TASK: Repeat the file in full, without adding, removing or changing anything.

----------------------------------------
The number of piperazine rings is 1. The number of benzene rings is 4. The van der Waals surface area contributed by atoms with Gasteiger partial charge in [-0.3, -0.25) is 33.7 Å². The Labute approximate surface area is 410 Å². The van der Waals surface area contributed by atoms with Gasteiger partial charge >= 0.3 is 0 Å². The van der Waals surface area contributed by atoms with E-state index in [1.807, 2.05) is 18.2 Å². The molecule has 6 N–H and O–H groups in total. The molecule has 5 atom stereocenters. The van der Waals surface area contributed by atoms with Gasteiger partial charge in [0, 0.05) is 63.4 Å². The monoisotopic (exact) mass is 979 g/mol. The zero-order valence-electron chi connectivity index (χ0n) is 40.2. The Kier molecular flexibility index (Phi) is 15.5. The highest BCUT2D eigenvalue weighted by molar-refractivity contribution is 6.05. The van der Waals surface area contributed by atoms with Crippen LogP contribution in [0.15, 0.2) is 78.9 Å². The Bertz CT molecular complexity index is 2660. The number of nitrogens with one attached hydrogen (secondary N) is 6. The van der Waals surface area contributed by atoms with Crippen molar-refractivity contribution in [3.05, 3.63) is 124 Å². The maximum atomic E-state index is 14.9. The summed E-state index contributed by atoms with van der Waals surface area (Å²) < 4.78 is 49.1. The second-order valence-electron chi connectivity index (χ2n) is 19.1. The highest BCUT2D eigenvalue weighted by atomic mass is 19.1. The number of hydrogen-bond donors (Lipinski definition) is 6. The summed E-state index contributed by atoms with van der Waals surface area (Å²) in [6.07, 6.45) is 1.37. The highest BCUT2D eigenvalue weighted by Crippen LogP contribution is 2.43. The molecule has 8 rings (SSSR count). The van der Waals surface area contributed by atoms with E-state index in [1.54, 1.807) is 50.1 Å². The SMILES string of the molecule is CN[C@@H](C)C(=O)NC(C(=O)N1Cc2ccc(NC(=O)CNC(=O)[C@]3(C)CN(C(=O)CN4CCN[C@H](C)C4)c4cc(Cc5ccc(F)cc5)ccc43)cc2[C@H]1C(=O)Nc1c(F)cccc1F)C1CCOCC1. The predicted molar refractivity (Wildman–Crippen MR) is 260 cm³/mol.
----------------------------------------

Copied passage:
The number of piperazine rings is 1. The number of benzene rings is 4. The van der Waals surface area contributed by atoms with Gasteiger partial charge in [-0.3, -0.25) is 33.7 Å². The Labute approximate surface area is 410 Å². The van der Waals surface area contributed by atoms with Gasteiger partial charge >= 0.3 is 0 Å². The van der Waals surface area contributed by atoms with E-state index in [1.807, 2.05) is 18.2 Å². The molecule has 6 N–H and O–H groups in total. The molecule has 5 atom stereocenters. The van der Waals surface area contributed by atoms with Gasteiger partial charge in [0, 0.05) is 63.4 Å². The monoisotopic (exact) mass is 979 g/mol. The zero-order valence-electron chi connectivity index (χ0n) is 40.2. The Kier molecular flexibility index (Phi) is 15.5. The highest BCUT2D eigenvalue weighted by molar-refractivity contribution is 6.05. The van der Waals surface area contributed by atoms with Crippen LogP contribution in [0.15, 0.2) is 78.9 Å². The Bertz CT molecular complexity index is 2660. The number of nitrogens with one attached hydrogen (secondary N) is 6. The van der Waals surface area contributed by atoms with Crippen molar-refractivity contribution in [3.05, 3.63) is 124 Å². The maximum atomic E-state index is 14.9. The summed E-state index contributed by atoms with van der Waals surface area (Å²) < 4.78 is 49.1. The second-order valence-electron chi connectivity index (χ2n) is 19.1. The highest BCUT2D eigenvalue weighted by atomic mass is 19.1. The number of hydrogen-bond donors (Lipinski definition) is 6. The summed E-state index contributed by atoms with van der Waals surface area (Å²) in [6.07, 6.45) is 1.37. The highest BCUT2D eigenvalue weighted by Crippen LogP contribution is 2.43. The molecule has 8 rings (SSSR count). The van der Waals surface area contributed by atoms with E-state index in [1.54, 1.807) is 50.1 Å². The SMILES string of the molecule is CN[C@@H](C)C(=O)NC(C(=O)N1Cc2ccc(NC(=O)CNC(=O)[C@]3(C)CN(C(=O)CN4CCN[C@H](C)C4)c4cc(Cc5ccc(F)cc5)ccc43)cc2[C@H]1C(=O)Nc1c(F)cccc1F)C1CCOCC1. The predicted molar refractivity (Wildman–Crippen MR) is 260 cm³/mol.